By the time Cole Hartman arrived at Ronald Reagan UCLA Medical Center, he was in grave condition. The 8-year-old had gone into cardiac arrest after nearly drowning in a washing machine at his Castaic home. Paramedics had gotten his heart beating again, but he remained in a coma and on a ventilator.
Physicians at UCLA’s pediatric intensive care unit told Cole’s family that the child was not brain-dead but “would never recover normal neuro function and … could never awaken,” according to an entry in his medical chart.
The Hartmans decided to take Cole off life support and donate his organs. He was removed from the ventilator and, 23 minutes later with his family at his bedside, pronounced dead by an anesthesiologist.
The seemingly peaceful death four years ago is now the subject of an investigation by Los Angeles police and the district attorney’s office. Homicide detectives are looking into an allegation by a coroner’s investigator that the anesthesiologist gave Cole a fatal dose of the opioid fentanyl to hasten his death and increase the likelihood his organs could be harvested. No charges have been brought.
A lawyer for the anesthesiologist, Dr. Judith Brill, said the allegation was “factually wrong and patently offensive.”
Brill’s “only concern was to assure that this child, who had drowned and was never going to recover, would not suffer any pain following the removal of life support,” attorney Mark Werksman wrote in an email to The Times.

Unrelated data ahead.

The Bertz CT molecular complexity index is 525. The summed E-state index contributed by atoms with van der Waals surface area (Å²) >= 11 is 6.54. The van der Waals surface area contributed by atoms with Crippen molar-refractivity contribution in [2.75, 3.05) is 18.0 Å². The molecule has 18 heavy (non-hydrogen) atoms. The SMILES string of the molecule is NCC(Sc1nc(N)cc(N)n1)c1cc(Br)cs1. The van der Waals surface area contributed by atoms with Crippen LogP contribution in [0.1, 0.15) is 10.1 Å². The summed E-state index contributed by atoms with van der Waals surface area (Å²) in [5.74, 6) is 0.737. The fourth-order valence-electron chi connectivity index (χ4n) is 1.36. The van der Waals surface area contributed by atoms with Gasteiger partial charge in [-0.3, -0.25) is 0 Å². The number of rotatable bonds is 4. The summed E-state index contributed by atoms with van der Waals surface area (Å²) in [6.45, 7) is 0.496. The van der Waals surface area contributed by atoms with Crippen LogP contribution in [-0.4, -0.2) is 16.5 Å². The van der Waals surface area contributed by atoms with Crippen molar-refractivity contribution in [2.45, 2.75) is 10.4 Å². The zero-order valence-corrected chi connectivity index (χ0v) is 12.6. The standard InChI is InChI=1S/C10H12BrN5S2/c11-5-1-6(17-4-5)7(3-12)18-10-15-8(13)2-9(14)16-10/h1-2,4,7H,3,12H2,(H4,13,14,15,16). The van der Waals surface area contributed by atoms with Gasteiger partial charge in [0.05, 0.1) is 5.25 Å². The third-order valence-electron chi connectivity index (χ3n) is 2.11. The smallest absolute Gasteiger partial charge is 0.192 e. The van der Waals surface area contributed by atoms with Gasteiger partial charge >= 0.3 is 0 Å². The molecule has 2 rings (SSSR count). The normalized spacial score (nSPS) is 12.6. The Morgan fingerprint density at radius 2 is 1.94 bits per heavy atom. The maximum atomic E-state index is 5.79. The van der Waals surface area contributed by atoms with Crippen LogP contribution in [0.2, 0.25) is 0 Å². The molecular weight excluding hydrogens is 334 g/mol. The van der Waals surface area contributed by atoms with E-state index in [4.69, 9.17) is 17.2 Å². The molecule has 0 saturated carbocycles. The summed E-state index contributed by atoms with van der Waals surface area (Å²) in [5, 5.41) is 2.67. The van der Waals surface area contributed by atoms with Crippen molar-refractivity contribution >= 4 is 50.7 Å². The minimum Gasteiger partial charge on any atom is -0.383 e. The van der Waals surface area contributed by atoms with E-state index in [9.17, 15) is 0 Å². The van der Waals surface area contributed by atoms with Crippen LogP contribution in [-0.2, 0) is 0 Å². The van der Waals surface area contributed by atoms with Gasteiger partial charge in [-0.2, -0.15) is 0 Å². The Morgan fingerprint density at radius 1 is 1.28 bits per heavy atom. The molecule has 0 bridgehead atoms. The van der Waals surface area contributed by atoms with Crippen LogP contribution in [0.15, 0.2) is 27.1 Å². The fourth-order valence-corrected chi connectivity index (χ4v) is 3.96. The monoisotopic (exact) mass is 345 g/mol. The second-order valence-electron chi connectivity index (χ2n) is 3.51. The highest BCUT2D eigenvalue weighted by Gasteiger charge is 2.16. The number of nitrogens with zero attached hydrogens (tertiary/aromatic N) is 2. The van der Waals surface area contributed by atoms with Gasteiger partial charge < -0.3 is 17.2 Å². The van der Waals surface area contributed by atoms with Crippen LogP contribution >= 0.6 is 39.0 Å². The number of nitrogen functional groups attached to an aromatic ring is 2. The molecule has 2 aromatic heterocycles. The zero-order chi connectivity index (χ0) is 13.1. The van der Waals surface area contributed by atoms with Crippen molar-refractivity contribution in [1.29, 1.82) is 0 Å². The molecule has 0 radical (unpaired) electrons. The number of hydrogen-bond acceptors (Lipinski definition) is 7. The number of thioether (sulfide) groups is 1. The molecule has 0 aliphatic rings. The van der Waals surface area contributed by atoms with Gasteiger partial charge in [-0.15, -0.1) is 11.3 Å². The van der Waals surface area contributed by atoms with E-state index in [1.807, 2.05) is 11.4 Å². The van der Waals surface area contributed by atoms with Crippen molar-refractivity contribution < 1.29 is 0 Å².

A rare criminal investigation
The probe is one of only a handful of known criminal investigations into a doctor’s role in an organ donation, and it offers a window into the ethical issues that can play out during a donor’s last moments of life.
“As you can imagine, this is very complicated,” said LAPD Capt. William Hayes, who oversees the elite Robbery-Homicide Division conducting the investigation. “We need to clearly understand what was done and the implications of those actions.”
Detectives opened the case earlier this year. Denise Bertone, a veteran coroner’s investigator who specializes in child deaths, first flagged the use of fentanyl at the time of Cole’s 2013 autopsy and campaigned for years to persuade supervisors to reexamine the case. Her efforts resulted in the coroner’s office amending Cole’s death certificate in December to add fentanyl toxicity as a “significant cause” of his death.
Bertone filed a whistle-blower retaliation lawsuit last monthaccusing the coroner’s office of giving her less-desirable assignments as punishment for raising questions about Cole’s death.
Cole’s father, Jeremy Hartman, learned only recently of Bertone’s allegations and the criminal investigation. (Cole’s mother died in 2009.) Hartman and his wife, Elizabeth, who helped raise Cole and adopted him in 2012, declined to comment, saying through a relative that they wanted to wait until the outcome of the investigation to speak publicly.
A tragedy at home
Cole was born with fragile X syndrome, a genetic abnormality that causes intellectual and physical disabilities.
On July 31, 2013, his father came in from mowing the lawn and found Cole headfirst in a running washing machine, according to the coroner’s report and a recording of a 911 call. By his parents’ estimation, Cole’s head could have been underwater for as long as 25 minutes.